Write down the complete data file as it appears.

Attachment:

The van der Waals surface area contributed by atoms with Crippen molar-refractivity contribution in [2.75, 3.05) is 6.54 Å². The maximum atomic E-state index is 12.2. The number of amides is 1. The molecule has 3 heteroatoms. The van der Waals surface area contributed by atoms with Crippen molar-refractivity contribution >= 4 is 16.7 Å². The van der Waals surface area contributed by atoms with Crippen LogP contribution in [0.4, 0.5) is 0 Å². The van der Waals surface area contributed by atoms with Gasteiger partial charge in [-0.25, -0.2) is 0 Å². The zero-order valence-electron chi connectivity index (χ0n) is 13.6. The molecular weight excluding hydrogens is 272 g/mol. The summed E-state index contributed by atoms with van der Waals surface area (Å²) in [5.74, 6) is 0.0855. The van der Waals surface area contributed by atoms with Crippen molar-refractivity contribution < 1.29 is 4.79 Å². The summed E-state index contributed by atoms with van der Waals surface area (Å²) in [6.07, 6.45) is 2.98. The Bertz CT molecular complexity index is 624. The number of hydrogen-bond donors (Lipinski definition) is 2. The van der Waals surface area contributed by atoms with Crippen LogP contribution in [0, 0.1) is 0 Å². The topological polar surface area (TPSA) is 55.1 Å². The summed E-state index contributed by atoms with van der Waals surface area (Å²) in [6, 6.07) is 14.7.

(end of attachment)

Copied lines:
The van der Waals surface area contributed by atoms with Crippen molar-refractivity contribution in [2.75, 3.05) is 6.54 Å². The maximum atomic E-state index is 12.2. The number of amides is 1. The molecule has 3 heteroatoms. The van der Waals surface area contributed by atoms with Crippen molar-refractivity contribution >= 4 is 16.7 Å². The van der Waals surface area contributed by atoms with Crippen LogP contribution in [0.4, 0.5) is 0 Å². The van der Waals surface area contributed by atoms with Gasteiger partial charge in [-0.25, -0.2) is 0 Å². The zero-order valence-electron chi connectivity index (χ0n) is 13.6. The molecular weight excluding hydrogens is 272 g/mol. The summed E-state index contributed by atoms with van der Waals surface area (Å²) in [5.74, 6) is 0.0855. The van der Waals surface area contributed by atoms with Crippen molar-refractivity contribution < 1.29 is 4.79 Å². The summed E-state index contributed by atoms with van der Waals surface area (Å²) in [6.07, 6.45) is 2.98. The Bertz CT molecular complexity index is 624. The number of hydrogen-bond donors (Lipinski definition) is 2. The van der Waals surface area contributed by atoms with Crippen LogP contribution in [0, 0.1) is 0 Å². The topological polar surface area (TPSA) is 55.1 Å². The summed E-state index contributed by atoms with van der Waals surface area (Å²) in [6, 6.07) is 14.7.